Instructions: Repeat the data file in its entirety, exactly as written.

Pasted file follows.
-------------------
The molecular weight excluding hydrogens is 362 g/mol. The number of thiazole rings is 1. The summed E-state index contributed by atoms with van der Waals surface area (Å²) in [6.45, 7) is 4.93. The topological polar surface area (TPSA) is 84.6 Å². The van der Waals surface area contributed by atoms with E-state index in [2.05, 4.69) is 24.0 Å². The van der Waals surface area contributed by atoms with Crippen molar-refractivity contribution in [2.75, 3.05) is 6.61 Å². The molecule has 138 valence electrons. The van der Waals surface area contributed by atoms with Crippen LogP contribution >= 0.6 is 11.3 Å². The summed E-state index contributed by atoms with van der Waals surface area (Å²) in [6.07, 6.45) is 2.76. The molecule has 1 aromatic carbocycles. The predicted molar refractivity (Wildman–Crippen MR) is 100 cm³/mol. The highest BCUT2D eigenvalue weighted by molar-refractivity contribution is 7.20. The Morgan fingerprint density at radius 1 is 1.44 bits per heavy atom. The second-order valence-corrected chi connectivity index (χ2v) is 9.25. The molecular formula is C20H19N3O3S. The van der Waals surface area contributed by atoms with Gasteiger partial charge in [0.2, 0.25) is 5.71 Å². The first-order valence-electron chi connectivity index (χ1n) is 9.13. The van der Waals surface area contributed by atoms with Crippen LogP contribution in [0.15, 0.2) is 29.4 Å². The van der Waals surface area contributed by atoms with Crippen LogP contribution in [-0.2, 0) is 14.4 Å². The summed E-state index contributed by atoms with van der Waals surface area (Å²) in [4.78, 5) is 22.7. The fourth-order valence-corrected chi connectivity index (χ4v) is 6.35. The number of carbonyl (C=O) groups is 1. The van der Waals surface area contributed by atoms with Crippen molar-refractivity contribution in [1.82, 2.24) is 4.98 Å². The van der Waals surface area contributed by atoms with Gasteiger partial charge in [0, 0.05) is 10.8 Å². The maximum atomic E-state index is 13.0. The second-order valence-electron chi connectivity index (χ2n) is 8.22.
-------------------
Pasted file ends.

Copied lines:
The molecular weight excluding hydrogens is 362 g/mol. The number of thiazole rings is 1. The summed E-state index contributed by atoms with van der Waals surface area (Å²) in [6.45, 7) is 4.93. The topological polar surface area (TPSA) is 84.6 Å². The van der Waals surface area contributed by atoms with E-state index in [2.05, 4.69) is 24.0 Å². The van der Waals surface area contributed by atoms with Crippen molar-refractivity contribution in [2.75, 3.05) is 6.61 Å². The molecule has 138 valence electrons. The van der Waals surface area contributed by atoms with Crippen LogP contribution >= 0.6 is 11.3 Å². The summed E-state index contributed by atoms with van der Waals surface area (Å²) in [6.07, 6.45) is 2.76. The molecule has 1 aromatic carbocycles. The predicted molar refractivity (Wildman–Crippen MR) is 100 cm³/mol. The highest BCUT2D eigenvalue weighted by molar-refractivity contribution is 7.20. The Morgan fingerprint density at radius 1 is 1.44 bits per heavy atom. The second-order valence-corrected chi connectivity index (χ2v) is 9.25. The molecular formula is C20H19N3O3S. The van der Waals surface area contributed by atoms with Gasteiger partial charge in [0.2, 0.25) is 5.71 Å². The first-order valence-electron chi connectivity index (χ1n) is 9.13. The van der Waals surface area contributed by atoms with Crippen LogP contribution in [0.15, 0.2) is 29.4 Å². The van der Waals surface area contributed by atoms with Crippen LogP contribution in [-0.2, 0) is 14.4 Å². The summed E-state index contributed by atoms with van der Waals surface area (Å²) in [4.78, 5) is 22.7. The fourth-order valence-corrected chi connectivity index (χ4v) is 6.35. The number of carbonyl (C=O) groups is 1. The van der Waals surface area contributed by atoms with Crippen molar-refractivity contribution in [1.82, 2.24) is 4.98 Å². The van der Waals surface area contributed by atoms with Gasteiger partial charge in [0, 0.05) is 10.8 Å². The maximum atomic E-state index is 13.0. The second-order valence-electron chi connectivity index (χ2n) is 8.22.